Update: Efforts to rebuild trust are clearly striking a chord with businesses by the look of this PR Week case study.
If business leaders breathed a sigh of relief that they weren’t politicians when the UK Parliamentary expenses scandal blew up, they should beware of feeling smug.
A recent poll by Ipsos Mori revealed the public’s distrust is not reserved for our political class, but business people too.
Net trust in business leaders – according to the poll – has fallen to its lowest level since the research began in 1983 and placed business fourth from bottom among 16 groups in terms of truthfulness.
In that context, it seems strange that the leading business organisations were unwilling to mount a defence of commerce and industry, with the Confederation of British Industry telling The Observer: “We are just not going to comment on the survey” and the Institute of Directors not replying. Why the reluctance to fight business’ corner? After all, not everyone in business works in banking.
In last week’s conference staged by the Public Relations Consultants Association (PRCA) entitled, “Emerging from recession”, the issue of trust was very much on the agenda, with the BBC’s director of communications, Ed Williams, running a session on rebuilding trust and posing the question: “How do we restore public confidence in organisations and rebuild reputations to emerge stronger in the future?”
Among the Tweets from the conference quoting Williams, helpfully supplied by Orchid Communications, the Mori poll’s point was reiterated: people trust companies a lot less than they did a year ago. And, thanks to David McNamara’s tweet, we learned what Ed Williams feels is the best strategy to deliver trust: “openness”.
The credit crunch, the banking crisis, the fall of Lehmann Bros and Fred Goodwin’s pension package have done little to warm the cockles of the public’s heart towards business people. And that’s terribly sad, as those enterprises which go about their business providing employment, behaving ethically and responsibly, creating things of value for their customers and occupying a meaningful place in their communities have nothing to be ashamed of. Yet they are lumped in with the rest of them in a skip marked “untrustworthy”.
And that’s where business needs to come out fighting. If public opinion has decided business is unprincipled, it’s not going to change on its own; it needs to be persuaded otherwise. And that’s where openness comes in. It’s not about revealing your competitive advantage or the details of boardroom arguments, but being able to communicate effectively across the landscape of what you do and why it’s important. That means recognising it’s not always possible to tell a happy story each time your organisation speaks. In fact, it could include having to apologise when your business has messed up. But being proud and vocal about your achievements – while maintaining transparency about your shortcomings – is all part of building trust.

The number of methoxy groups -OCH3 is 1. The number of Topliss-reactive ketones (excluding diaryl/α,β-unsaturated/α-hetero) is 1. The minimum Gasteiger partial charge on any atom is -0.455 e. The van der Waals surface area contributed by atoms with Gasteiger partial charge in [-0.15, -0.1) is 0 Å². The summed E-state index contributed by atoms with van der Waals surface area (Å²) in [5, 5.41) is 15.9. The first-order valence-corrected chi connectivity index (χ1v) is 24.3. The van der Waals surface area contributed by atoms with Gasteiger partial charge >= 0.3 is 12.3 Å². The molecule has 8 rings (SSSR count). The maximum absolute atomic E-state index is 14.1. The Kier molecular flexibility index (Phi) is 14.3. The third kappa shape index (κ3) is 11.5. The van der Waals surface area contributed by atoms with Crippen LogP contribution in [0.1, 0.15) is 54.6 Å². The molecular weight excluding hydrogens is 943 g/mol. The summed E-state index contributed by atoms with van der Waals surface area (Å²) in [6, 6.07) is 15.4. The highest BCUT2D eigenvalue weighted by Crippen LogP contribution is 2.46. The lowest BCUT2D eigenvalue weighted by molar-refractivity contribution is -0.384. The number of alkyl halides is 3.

A more recent, and critical, development in this problem for business is the advent of social media: online, peer-to-peer sharing of knowledge, information and opinions about a myriad of subjects. And that could include your business. Chris Brogan, a veteran of using social media for business, warns how communications around a company are no longer within the organisation’s exclusive control. But social media presents an opportunity also, to show greater transparency and enhance reputation and trust.
“It’s natural for the public to be suspicious of large corporations and this can be a positive thing in ensuring that businesses are held accountable for their actions. However, I think a big problem is that business leaders equate to bankers in most people’s minds and this carries connotations of huge profits, big bonuses and inflated salaries. Actually, the vast majority of UK businesses are small to medium and are struggling in the current climate. These businesses play a huge part in driving us out of a recession and need all the support they can get. It’s the Chamber’s role to provide this support and to fight their corner by taking their concerns to the right people for action.”
Whether the present government succeeds in winning a further term in office, or not, it is right to ensure that public trust in politicians of any hue is clawed back by drawing a line under the expenses debacle. And even MPs unscathed by the scandal will have to justify their party political peers on the doorsteps come election time.
And the same goes for business. You might be doing great things and be great people; just don’t assume that anyone beyond the factory gates or the web portal believes you are.